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TRAF F IC CO MMISSIO NER FO R WAL ES

There was also a recognition of the need for longer term stability of funding. The comments above represent a mere selection of issues raised, together with potential solutions. The very detailed notes taken should be invaluable to whoever is to lead on transport issues within Wales, presumably that will be Transport for Wales. Traffic commissioners used to run formal seminars by way of training sessions for both the haulage and PSV industries, but this ceased on cost grounds about a decade ago. Support from the Welsh Government and Business Wales enabled me to be involved in six separate all-day sessions. Invitations were issued to operators identified by the 22 local authorities who either had registered services in their area or had school contracts. As the industry regulator it is a mixed blessing that most of those who attended were those who were largely compliant, or at least seeking to be compliant. Those operators who decided that they were too busy to attend are likely to be the ones that most needed the training. Aside from a full morning dealing with compliance issues led by myself and senior DVSA staff, afternoon sessions involved excellent presentations facilitated by Business Wales. I took great interest in watching the interaction between a professional bid writer whose ordinary day job includes writing bids or training others to do so. At one session he commented that the PSV industry appeared to be treated differently to other industries and that led to some contracting organisations funding on the basis of 100% price. As I have spelt out on various occasions over the past year or so, the award of contracts based on price only can only exacerbate a race to the bottom. It will lead to passengers, including vulnerable children, being carried in unsafe vehicles and it will help those who seek to cut corners, with good compliant operators deciding to leave the industry. Ultimately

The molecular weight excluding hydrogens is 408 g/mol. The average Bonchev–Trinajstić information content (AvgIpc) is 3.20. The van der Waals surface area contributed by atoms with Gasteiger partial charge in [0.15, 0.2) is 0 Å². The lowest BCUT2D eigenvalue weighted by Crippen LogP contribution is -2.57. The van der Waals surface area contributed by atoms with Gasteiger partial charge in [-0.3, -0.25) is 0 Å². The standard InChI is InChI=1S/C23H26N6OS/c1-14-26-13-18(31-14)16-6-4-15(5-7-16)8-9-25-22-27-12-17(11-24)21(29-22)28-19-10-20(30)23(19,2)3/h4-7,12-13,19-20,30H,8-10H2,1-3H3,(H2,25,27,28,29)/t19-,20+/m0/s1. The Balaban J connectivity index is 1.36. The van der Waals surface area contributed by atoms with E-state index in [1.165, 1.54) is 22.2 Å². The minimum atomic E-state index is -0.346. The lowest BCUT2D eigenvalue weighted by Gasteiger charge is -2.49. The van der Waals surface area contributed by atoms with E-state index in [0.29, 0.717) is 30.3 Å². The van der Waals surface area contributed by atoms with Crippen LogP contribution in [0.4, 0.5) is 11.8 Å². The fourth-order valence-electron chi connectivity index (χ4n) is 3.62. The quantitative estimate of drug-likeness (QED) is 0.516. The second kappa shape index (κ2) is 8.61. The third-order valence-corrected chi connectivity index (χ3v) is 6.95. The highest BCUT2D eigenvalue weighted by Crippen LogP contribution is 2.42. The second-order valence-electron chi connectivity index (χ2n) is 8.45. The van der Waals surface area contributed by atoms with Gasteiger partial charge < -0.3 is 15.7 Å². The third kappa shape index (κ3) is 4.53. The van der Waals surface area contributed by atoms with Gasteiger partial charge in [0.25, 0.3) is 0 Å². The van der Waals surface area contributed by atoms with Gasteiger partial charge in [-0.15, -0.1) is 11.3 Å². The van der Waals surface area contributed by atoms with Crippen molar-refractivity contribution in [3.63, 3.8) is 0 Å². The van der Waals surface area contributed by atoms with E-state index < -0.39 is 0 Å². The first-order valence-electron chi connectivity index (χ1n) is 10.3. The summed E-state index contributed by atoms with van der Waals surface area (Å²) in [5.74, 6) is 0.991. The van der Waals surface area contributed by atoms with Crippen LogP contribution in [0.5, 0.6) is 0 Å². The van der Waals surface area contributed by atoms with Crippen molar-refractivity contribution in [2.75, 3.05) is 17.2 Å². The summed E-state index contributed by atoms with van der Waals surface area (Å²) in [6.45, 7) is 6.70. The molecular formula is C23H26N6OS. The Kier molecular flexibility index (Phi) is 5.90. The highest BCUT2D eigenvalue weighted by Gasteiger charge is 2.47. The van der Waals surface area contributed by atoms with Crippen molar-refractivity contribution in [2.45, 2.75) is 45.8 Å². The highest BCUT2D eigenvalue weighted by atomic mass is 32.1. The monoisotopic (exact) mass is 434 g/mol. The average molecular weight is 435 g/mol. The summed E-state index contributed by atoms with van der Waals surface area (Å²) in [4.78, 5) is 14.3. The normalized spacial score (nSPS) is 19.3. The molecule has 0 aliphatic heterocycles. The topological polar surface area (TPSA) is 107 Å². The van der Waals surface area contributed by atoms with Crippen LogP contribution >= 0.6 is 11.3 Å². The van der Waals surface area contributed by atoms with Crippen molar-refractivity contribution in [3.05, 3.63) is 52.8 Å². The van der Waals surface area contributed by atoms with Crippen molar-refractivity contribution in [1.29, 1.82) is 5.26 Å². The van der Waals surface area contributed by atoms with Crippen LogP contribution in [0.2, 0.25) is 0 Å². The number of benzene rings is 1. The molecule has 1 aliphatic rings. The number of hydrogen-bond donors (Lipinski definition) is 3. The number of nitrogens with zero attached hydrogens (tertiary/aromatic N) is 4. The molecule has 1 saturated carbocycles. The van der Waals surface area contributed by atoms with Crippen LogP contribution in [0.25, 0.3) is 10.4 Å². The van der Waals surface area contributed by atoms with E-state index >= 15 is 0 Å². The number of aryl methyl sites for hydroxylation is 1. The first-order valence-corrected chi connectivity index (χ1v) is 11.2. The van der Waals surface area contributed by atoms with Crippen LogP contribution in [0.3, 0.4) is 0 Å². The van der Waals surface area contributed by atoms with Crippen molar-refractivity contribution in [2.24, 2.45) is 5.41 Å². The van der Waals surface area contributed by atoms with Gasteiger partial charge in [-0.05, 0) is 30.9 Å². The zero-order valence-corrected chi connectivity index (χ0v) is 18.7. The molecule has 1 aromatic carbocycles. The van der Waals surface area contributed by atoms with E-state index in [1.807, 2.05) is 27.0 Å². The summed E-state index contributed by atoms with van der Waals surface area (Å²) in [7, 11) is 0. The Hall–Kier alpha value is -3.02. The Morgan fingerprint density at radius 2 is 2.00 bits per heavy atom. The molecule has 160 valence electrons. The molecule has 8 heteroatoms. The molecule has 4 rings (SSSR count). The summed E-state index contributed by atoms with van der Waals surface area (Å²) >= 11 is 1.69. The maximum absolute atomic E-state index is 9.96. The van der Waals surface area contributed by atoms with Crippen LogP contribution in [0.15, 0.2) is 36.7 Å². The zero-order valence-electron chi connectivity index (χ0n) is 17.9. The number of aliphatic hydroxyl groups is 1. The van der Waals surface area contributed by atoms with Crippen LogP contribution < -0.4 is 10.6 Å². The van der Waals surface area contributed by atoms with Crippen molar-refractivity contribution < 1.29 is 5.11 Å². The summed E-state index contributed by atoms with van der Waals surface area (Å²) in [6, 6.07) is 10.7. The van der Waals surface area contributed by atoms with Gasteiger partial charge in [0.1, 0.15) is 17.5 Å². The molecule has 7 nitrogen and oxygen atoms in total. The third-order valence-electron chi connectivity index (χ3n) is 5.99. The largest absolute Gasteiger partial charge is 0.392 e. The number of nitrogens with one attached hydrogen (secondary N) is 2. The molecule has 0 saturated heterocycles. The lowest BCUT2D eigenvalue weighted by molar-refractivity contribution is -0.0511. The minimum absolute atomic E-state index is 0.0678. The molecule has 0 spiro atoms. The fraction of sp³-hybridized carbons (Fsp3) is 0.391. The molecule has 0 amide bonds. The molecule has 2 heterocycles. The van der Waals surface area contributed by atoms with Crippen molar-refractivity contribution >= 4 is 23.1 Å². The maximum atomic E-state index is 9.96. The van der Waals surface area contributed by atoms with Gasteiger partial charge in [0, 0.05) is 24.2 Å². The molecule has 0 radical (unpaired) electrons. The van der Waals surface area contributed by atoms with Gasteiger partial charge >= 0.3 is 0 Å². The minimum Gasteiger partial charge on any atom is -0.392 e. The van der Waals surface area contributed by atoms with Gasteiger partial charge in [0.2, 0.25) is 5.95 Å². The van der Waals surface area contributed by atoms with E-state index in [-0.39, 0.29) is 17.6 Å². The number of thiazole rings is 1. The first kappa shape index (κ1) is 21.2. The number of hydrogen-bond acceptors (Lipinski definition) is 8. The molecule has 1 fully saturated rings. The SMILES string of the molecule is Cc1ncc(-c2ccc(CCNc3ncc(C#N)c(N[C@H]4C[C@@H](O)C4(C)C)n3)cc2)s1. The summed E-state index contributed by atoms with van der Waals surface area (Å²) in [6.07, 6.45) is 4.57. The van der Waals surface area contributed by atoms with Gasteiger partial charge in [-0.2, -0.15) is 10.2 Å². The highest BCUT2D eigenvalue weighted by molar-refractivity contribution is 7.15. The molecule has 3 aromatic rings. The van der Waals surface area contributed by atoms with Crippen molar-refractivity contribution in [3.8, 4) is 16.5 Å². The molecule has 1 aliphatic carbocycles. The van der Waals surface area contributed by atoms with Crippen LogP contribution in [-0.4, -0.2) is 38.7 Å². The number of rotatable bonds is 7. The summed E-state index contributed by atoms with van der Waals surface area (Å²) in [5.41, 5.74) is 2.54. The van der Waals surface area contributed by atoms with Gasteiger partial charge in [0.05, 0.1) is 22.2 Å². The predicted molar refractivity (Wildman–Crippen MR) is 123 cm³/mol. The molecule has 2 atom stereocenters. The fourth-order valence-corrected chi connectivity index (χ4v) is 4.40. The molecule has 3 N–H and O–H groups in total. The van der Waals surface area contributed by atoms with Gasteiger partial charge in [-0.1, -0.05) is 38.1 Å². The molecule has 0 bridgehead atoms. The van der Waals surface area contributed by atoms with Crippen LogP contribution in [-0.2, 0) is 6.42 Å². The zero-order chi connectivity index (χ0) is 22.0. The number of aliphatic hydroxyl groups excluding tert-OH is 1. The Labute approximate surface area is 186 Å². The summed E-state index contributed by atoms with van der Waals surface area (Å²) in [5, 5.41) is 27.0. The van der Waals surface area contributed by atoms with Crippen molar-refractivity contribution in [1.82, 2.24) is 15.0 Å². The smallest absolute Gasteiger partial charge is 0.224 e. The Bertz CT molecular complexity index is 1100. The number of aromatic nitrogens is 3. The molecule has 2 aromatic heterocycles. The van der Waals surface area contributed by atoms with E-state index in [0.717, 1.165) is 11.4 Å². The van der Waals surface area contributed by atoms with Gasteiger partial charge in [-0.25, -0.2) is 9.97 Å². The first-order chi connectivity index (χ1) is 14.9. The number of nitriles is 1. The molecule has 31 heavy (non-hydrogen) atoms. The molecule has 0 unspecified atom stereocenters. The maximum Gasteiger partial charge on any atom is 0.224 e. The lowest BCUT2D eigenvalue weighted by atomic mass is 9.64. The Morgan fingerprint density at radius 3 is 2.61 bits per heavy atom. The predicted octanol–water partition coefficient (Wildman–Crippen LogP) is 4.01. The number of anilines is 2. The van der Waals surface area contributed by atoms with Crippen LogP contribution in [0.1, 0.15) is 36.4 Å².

“A huge deal of support is needed for the bus industry if there is to be high quality transportation of passengers�

of the smaller family businesses. Business Wales is currently considering how it can best assist. It was clear from the seminars that many operators do not have safeguarding policies, a feature that ought to be a cause for concern if they are to be entrusted to carry children and other vulnerable people. Again, helpful guidance was provided by Business Wales who have offered a suite of potential policies for consideration, with additional targeted support being planned. Reflecting on both the eight workshops which were listening exercises and the six specialist seminars held for PSV operators, it is helpful that Transport for Wales will be in a position to provide clarity and direction. It is appreciated that rail issues over have been a priority for Transport for Wales, however I hope that it will soon be in position to take a leadership role in relation to the PSV industry. I suggest that there are at least two areas that need urgent attention. First, it is clear that the current arrangement whereby 22 local authorities issue contracts or tender for services leads to considerable difficulties. Whilst there are many good practices, there are other occasions when arrangements are unacceptable. At one seminar it was suggested that a local authority would assist in drawing up a tender, presumably on the basis that it

it does not save money to issue contracts solely on the basis of cost as the contingency plan is invariably one whereby the local authority goes cap in hand to the Welsh Government asking for additional monies. A huge deal of support is needed for the bus industry if there is to be high quality transportation of passengers. If there isn’t a successful bus industry people will not be able to get to work and it is naive to think that use of a car is an acceptable alternative. Business Wales has begun providing invaluable expertise with training from tendering experts and specialist HR advisers. The offer of one-to-one support from specialist advisers was a feature that was welcomed by most who attended the six seminars. The range of support needed for the bus industry is wide. Within the next few years all interactions with the traffic commissioner operator licensing office will need to be online, and it is clear that IT training would assist a number of operators, especially those in some